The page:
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Keep It Simple

96 customer reviews

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Audio CD, April 1, 2008
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Editorial Reviews

Product Description

In keeping with the album title, Keep It Simple does not boast the big horns or string arrangements of some of Morrison's previous work. What it does feature are 11 gorgeous songs rich with emotion, depth and beauty. 'I felt I had something to say with these songs.' says Van Morrison. He explains his approach with the track 'Entrainment' by saying 'when you connect with the music - Entrainment is really what I'm getting at in the music. It's kind of when you're in the present moment. You're here with no past or future.' 11 tracks.

Those familiar with Van Morrison’s ever mercurial muse could hardly have been surprised when he turned up on the artistically centered, avant-country label Lost Highway to pay tribute to a era-spanning slate of country icons on the Nashville imprint's ‘06 collection, Pay the Devil. But while the ensuing years were dominated by several rich anthologies of Morrison’s work, he’s returned here to masterfully show his love of country was no passing fancy. As the title suggests, Morrison’s self-produced approach to the genre is both musically and emotionally elemental, a no frills approach that fits him like a well-worn pair of Tony Llamas. Indeed, even as he’s addressing matters of musical style and substance in an unusually introspective way on "That’s Entertainment" and "Soul," the veteran’s singing here is so natural and deceptively effortless as to disguise how forcefully Morrison has immersed himself in the country mold – or, more to the point, remade it lovingly in his own image, also marking the first time in several years he’s penned all the songs on one of his albums. Whether offering a little tutelage about the vagaries of fate on "School of Hard Knocks," taking W.C. Handy’s "St. Louis Blues" as the starting point for the slow-burning, Hammond B3-seeped country blues lament "Don’t Go to Nightclubs Anymore," or preaching the backroads Zen gospel of the title track and Banjo-seasoned elegy "Song of Home," Morrison’s warm, world-weary voice connects with themes that are as familiar as sunshine – and every bit as fundamentally complicated. --Jerry McCulley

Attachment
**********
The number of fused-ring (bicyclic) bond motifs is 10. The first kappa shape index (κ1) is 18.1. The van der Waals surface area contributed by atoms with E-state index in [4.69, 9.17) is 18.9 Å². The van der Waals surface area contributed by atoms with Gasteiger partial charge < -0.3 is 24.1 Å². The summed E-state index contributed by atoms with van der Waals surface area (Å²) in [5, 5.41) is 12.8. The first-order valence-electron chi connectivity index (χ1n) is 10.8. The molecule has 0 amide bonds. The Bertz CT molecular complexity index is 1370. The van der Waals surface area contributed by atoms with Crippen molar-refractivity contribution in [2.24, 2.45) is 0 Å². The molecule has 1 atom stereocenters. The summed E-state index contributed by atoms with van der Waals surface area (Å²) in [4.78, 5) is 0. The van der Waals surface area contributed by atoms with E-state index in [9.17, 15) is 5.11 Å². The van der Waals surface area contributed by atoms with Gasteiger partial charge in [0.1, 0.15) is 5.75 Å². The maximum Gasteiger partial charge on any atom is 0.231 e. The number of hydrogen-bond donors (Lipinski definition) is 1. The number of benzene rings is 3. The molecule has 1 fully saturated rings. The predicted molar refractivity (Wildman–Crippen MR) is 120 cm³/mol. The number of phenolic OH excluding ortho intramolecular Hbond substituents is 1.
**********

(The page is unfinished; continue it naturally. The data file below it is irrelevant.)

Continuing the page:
1. How Can A Poor Boy
2. School Of Hard Knocks
3. That's Entrainment
4. Don't Go To Nightclubs Anymore
5. Lover Come Back
6. Keep It Simple
7. End Of The Land
8. Song Of Home
9. No Thing
10. Soul
11. Behind The Ritual

Product Details

  • Audio CD (April 1, 2008)
  • Original Release Date: April 1, 2008
  • Number of Discs: 1
  • Label: Lost Highway / Exile / Polydor
  • ASIN: B0012QGP00
  • Average Customer Review: 4.1 out of 5 stars  See all reviews (96 customer reviews)
  • Amazon Best Sellers Rank: #37,077 in Music (See Top 100 in Music)

Customer Reviews

Most Helpful Customer Reviews

61 of 65 people found the following review helpful By Micki Zackary on April 1, 2008
Format: Audio CD
The ever-enduring crooner returns with a collection of stripped-back, simple songs diverging how it feels to be reaching the twilight of life. Yet Van Morrison keeps all the controlled energy of someone who still has something to pass on to the world.